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Press Release

Clean Air Wins! Agreement Will Slash Diesel Pollution as Part of Englewood Rail Yard Expansion

September 19, 2013
Contact: David Jakubiak, (312) 795-3713, [email protected] 

Sustainable Englewood Initiatives, Northwestern University School of Law Bluhm Legal Clinic’s Environmental Advocacy Center, Environmental Law & Policy Center and Respiratory Health Association Strike Deal with the City of Chicago and Norfolk Southern Railroad

CHICAGO – Englewood residents and advocates concerned about diesel pollution from a proposed rail yard expansion welcomed an agreement Thursday which will cut pollution, bring new green space to Englewood, sponsor sustainability efforts and bring job training in the neighborhood.

The agreement, reached through discussions with the City of Chicago and Norfolk Southern, will require:

  • Thirty six of 38 trucks that move trailers around the yard to have cutting-edge pollution controls by 2018
  • Immediate upgrading of a dozen pieces of lift equipment used in the yard to have clean engines or diesel filters
  • Continued efforts by the City to address truck congestion that increases idling around the yard
  • A $1 million fund, sponsored by Norfolk Southern, for sustainability projects in Englewood
  • $1 million for job training and preparedness in Englewood

The agreement will also create a New ERA trail in Englewood. The park will convert elevated rail track to green space as part of a $30 million, 10-year project by the City of Chicago. Norfolk Southern has also agreed to make a contribution towards improvements to landscaping and green space at Sherwood Park in Englewood.

“The priority of Sustainable Englewood Initiatives was to make sure this project would not harm our community’s air and cost us more green space,” said John Paul Jones, Co-Founder of Sustainable Englewood Initiatives. “This agreement will put Englewood on the map as a place where the community stood up, the City listened, and the railroad came to the table to find a better way.”

The Norfolk Southern project will expand an existing rail yard between  47th Street and Garfield Boulevard south to 61st Street, increasing its size almost 85 acres. Sustainable Englewood Initiatives approached the Northwestern University School of Law Bluhm Legal Clinic’s Environmental Advocacy Center and Environmental Law & Policy Center concerned that the project would sacrifice residential and green space, and increase air pollution in a community with one of the nation’s highest asthma rates. According to Respiratory Health Association, diesel pollution leads to over 20,000 asthma attacks, 680 heart attacks and about 570 premature deaths in Illinois each year.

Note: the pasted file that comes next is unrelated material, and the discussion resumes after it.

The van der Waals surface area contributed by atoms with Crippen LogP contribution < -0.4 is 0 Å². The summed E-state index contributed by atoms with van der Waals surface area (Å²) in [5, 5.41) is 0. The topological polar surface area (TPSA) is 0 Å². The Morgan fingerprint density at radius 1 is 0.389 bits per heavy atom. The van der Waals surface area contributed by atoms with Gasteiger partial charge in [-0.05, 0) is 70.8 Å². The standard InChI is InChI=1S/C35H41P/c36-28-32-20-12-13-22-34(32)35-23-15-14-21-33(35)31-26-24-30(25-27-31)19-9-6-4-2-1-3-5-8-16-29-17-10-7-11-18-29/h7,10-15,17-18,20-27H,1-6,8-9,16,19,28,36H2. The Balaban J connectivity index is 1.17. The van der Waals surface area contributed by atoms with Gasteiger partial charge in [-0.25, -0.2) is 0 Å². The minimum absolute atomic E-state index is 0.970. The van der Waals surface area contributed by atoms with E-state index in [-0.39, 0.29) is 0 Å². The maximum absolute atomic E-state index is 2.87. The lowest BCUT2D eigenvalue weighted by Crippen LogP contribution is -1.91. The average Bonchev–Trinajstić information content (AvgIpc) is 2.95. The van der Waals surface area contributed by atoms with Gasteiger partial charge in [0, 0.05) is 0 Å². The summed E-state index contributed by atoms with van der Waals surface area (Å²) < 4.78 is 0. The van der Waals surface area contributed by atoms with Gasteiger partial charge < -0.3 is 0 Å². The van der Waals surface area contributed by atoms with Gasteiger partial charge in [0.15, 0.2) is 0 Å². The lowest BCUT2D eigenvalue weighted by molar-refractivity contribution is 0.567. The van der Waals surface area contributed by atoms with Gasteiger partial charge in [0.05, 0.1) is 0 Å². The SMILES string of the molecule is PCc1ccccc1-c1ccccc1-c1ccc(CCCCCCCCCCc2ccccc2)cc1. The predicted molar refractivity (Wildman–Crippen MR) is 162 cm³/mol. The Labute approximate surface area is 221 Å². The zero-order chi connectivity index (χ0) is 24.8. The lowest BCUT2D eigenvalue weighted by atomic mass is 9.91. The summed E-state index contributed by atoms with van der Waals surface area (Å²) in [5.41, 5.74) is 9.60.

“The city deserves high praise for making this happen.  They understand the burden of asthma that now falls on families in Englewood and that asthma is a key reason for school absences. Children attending schools and daycares that abut the rail yard will now be able to breathe a little easier knowing air pollution will be reduced starting this school year,” said Brian Urbaszewski, Director of Environmental Health Programs for Respiratory Health Association.  “In addition to Chicago’s recent efforts to reduce emissions from diesel construction equipment and in reducing emissions from CTA buses, today’s announcement shows Chicago is becoming a healthier place to live and breathe.”

Nancy Loeb, Director of Northwestern University School of Law Bluhm Legal Clinic’s Environmental Advocacy Center, said the agreement offers a template for neighborhoods across America.

“Across the country there are communities concerned about diesel pollution from expanding rail yards,” Loeb said. “We are thankful the Mayor’s office listened to the people of Englewood, and worked to find a solution that allows economic development without sacrificing public health and environmental quality.”

Faith Bugel, Senior Air Attorney with Environmental Law & Policy Center, said the deal shows that economic development does not have to come at the expense of the environment and public health.

“We commend the City of Chicago for putting together a project that brings economic development and jobs to the City while protecting air quality and the health of Englewood residents,” Bugel said. “The City worked tirelessly with members of the community and Norfolk Southern and the resulting package is testament to that hard work:  reduced diesel pollution from 50 pieces of yard equipment, a new community park, and a $1 million fund for environmental projects in Englewood.”

For more on Sustainable Englewood Initiatives, please visit SustianableEnglewood.org.